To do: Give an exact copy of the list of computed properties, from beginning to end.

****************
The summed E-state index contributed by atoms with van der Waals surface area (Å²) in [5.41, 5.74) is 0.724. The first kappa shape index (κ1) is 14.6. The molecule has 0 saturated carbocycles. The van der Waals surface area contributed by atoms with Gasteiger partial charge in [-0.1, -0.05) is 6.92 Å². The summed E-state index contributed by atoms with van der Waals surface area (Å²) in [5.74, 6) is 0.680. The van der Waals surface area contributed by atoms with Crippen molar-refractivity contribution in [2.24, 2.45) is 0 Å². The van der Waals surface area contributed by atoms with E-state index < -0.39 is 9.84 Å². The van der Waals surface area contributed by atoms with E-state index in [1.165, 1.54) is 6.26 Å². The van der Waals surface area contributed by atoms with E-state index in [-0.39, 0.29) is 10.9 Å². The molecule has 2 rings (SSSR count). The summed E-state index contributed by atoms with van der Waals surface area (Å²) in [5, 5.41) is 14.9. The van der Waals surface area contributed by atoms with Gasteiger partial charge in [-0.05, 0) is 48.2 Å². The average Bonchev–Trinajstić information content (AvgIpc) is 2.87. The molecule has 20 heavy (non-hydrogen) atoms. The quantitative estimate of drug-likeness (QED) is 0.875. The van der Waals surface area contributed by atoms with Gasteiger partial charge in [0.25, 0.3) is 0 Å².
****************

The summed E-state index contributed by atoms with van der Waals surface area (Å²) in [5.41, 5.74) is 0.724. The first kappa shape index (κ1) is 14.6. The molecule has 0 saturated carbocycles. The van der Waals surface area contributed by atoms with Gasteiger partial charge in [-0.1, -0.05) is 6.92 Å². The summed E-state index contributed by atoms with van der Waals surface area (Å²) in [5.74, 6) is 0.680. The van der Waals surface area contributed by atoms with Crippen molar-refractivity contribution in [2.24, 2.45) is 0 Å². The van der Waals surface area contributed by atoms with E-state index < -0.39 is 9.84 Å². The van der Waals surface area contributed by atoms with E-state index in [1.165, 1.54) is 6.26 Å². The van der Waals surface area contributed by atoms with E-state index in [-0.39, 0.29) is 10.9 Å². The molecule has 2 rings (SSSR count). The summed E-state index contributed by atoms with van der Waals surface area (Å²) in [5, 5.41) is 14.9. The van der Waals surface area contributed by atoms with Gasteiger partial charge in [-0.05, 0) is 48.2 Å². The average Bonchev–Trinajstić information content (AvgIpc) is 2.87. The molecule has 20 heavy (non-hydrogen) atoms. The quantitative estimate of drug-likeness (QED) is 0.875. The van der Waals surface area contributed by atoms with Gasteiger partial charge in [0.25, 0.3) is 0 Å².